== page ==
US Pharm. 2012;37(3):17-18.
Hand, Foot, and Mouth Disease
Hand, foot, and mouth disease is an early childhood
condition most commonly caused by the coxsackievirus. This viral
infection is named after its classic symptoms: small ulcers on the
inside cheeks, gums, and tongue, and a red rash that can result in
blisters on the palms of the hands and soles of the feet.
Coxsackievirus is easily spread from an infected person
through nasal secretions, saliva, droplets in the air after a cough or
sneeze, fluid from open blisters, or stool contamination. The best
protection against its spread is thorough hand washing, especially after
diaper changes or use of the bathroom. Breakouts of the disease are
common in child care settings, preschools, and elementary schools.
Symptoms begin to appear between 3 and 7 days following
exposure. The initial symptoms include fever, loss of appetite, and sore
throat, followed by small blisters in the mouth and a red skin rash
commonly found on the palms and soles. Treatment is aimed at relieving
symptoms with fever reducers such as acetaminophen or ibuprofen, easing
sore mouths and throats with topical anesthetics, and encouraging fluids
to avoid dehydration.
Hand, foot, and mouth disease is usually mild and lasts no
more than 7 to 10 days. It can cause more serious symptoms in some
children, resulting in dehydration when it is painful to swallow. In
rare cases, this viral infection can lead to inflammation of the brain
lining (meningitis) or of the brain itself (encephalitis). There is no
vaccine available to prevent the disease. The best prevention involves
thorough hand washing, disinfecting areas or objects shared by young
children during an outbreak, and home care until fever is gone and mouth
ulcers have healed.
Young Children Are the Most Vulnerable to Infection
Hand, foot, and mouth disease is a common, contagious,
viral illness in young children. It can occur in older children and
adults, although it is usually very mild. In the United States,
coxsackievirus A16 is the most common cause of this infection, but
enterovirus 71 has also caused outbreaks.
Recognizing the Infection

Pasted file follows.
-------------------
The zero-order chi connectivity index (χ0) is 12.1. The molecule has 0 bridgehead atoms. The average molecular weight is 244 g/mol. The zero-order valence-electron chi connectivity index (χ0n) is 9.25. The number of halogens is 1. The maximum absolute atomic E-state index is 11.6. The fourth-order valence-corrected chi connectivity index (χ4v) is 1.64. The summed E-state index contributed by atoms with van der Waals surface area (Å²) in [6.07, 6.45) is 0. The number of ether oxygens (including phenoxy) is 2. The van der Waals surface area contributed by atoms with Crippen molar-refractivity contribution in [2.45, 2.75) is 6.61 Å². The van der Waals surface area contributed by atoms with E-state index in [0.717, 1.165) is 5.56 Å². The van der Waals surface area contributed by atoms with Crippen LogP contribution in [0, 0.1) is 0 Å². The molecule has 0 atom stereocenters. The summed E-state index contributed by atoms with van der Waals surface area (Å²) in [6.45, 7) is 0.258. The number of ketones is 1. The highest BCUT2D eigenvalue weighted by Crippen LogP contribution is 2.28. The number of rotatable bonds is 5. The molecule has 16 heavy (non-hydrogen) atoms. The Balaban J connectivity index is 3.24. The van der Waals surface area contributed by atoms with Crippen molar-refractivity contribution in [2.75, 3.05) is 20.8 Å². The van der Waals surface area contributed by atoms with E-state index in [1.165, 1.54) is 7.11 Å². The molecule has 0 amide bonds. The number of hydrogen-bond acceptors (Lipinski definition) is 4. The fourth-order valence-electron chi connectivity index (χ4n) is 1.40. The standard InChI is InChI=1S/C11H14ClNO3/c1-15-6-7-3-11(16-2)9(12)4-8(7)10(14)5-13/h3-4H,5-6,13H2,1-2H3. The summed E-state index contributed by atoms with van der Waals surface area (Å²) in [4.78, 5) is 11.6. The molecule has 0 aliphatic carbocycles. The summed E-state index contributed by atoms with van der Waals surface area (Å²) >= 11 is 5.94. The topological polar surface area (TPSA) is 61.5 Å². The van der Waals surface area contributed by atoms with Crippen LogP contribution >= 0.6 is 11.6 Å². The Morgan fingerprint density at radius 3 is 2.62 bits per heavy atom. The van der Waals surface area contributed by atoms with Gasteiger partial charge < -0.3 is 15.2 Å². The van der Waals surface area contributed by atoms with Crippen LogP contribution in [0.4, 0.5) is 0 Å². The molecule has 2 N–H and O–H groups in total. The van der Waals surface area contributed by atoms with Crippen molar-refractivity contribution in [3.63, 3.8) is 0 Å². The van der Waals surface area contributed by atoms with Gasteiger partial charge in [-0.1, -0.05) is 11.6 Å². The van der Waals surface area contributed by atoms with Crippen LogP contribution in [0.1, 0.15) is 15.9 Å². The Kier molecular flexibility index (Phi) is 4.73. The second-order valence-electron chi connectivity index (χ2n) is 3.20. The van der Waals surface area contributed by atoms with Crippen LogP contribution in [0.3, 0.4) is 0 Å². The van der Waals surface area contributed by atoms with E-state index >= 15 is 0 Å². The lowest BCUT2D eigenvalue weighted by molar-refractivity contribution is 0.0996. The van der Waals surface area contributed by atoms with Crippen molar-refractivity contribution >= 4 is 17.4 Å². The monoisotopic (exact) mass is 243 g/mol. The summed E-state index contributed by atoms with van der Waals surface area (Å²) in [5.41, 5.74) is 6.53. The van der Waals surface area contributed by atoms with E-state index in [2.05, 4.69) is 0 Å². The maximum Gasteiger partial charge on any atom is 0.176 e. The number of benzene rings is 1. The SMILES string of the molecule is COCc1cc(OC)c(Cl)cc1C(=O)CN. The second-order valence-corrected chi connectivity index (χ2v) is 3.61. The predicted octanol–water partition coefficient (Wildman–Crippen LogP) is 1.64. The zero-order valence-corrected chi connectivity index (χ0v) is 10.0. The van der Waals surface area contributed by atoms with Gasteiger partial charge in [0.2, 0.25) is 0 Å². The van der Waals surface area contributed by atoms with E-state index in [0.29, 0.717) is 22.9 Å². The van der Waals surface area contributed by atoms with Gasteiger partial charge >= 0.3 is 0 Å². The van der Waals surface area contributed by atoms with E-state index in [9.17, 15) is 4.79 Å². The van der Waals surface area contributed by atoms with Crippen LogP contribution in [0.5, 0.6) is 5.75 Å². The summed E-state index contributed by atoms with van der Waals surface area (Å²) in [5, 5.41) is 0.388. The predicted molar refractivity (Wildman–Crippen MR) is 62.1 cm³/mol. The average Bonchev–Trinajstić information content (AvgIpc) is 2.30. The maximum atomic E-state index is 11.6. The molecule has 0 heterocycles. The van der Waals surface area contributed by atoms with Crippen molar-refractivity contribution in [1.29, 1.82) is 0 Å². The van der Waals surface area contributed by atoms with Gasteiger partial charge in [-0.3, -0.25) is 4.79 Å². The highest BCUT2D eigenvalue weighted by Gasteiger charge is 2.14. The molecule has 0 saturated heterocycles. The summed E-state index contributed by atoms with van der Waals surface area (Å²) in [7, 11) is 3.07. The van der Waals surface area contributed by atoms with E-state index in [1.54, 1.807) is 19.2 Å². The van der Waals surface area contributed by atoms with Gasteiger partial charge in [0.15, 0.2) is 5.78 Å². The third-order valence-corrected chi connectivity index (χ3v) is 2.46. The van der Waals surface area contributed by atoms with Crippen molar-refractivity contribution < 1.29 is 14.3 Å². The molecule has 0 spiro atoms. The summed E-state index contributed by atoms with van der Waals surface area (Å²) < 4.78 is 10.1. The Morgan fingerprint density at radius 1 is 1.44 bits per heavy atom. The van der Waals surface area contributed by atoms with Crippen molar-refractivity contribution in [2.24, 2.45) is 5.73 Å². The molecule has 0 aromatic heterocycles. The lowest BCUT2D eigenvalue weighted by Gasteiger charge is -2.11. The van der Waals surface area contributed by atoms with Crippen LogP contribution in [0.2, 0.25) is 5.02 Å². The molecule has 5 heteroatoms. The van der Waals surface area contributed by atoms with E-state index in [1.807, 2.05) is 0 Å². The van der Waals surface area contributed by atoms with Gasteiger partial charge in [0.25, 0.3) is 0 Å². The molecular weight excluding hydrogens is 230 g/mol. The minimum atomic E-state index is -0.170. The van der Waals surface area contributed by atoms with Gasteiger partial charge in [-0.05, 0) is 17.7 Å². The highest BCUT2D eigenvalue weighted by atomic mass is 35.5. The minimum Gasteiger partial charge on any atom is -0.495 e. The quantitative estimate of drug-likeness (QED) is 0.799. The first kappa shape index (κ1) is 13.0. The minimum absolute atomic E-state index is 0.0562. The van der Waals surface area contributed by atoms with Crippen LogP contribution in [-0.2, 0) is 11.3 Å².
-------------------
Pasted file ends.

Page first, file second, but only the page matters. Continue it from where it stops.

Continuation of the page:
Symptoms begin to appear within a week of exposure to an
infected person. Fever and sore throat are the initial symptoms,
followed by sores in the mouth and throat about 48 hours later. Finally,
a rash appears after another 48 hours. The rash is typically found on
the palms of the hands and soles of the feet and may form raised
blisters. In some children, the rash may also be seen on the knees,
elbows, buttocks, and genital area. Although this is a common pattern
for the development of symptoms, some children may develop only one or
two of the typical symptoms, while others may become more seriously ill,
having difficulty eating or drinking for an extended period due to
painful ulcers in the mouth and throat. These children may become
extremely dehydrated as a result and require treatment with IV fluids.
Diagnosis is usually made by combining the timing and
appearance of symptoms with the observations made during a physical
examination. Often, there is an outbreak spreading through the day care
center or school the child attends. Laboratory testing for the virus is
not required for diagnosis, although a throat swab or stool sample may
be analyzed to determine the exact virus responsible for the illness.
Treating the Symptoms
There is no specific treatment for hand, foot, and mouth
disease. A virus causes this illness, so antibiotics are not effective.
The aim of treatment is to relieve symptoms and prevent complications
such as dehydration. Fever may be treated with nonprescription medicines
such as acetaminophen or ibuprofen. Aspirin should not be used in young
children due to the risk of Reye syndrome. Mouthwashes and sprays that
contain topical anesthetics help relieve mouth ulcer pain, making it
easier to eat and drink. Children who are having trouble swallowing
liquids may be given frozen pops or ice cream, and they may have an
easier time drinking cold drinks and eating soft foods that do not
The most common complication is dehydration, a result of
fever and difficulty drinking fluids. Rarely, viral meningitis or
encephalitis, two inflammatory brain conditions, can result. Children
with unusual symptoms such as prolonged fever, stiff neck, and headache
should always be evaluated by a doctor.
Children with hand, foot, and mouth disease are highly
contagious and should be kept home for at least the first week of the
illness, until fever is gone and open ulcers in the mouth and on the
body are healed. Viruses that cause this disease can be contagious even
after symptoms have disappeared and can be spread by people who had very
mild symptoms or none at all. Prevention of viral spread is greatly
helped by thorough hand washing and good toilet hygiene. During
outbreaks of the disease, it is important to disinfect surfaces and
objects (such as toys) that may be contaminated with viruses using a
solution of 1 tablespoon of chlorine bleach to 4 cups of water.
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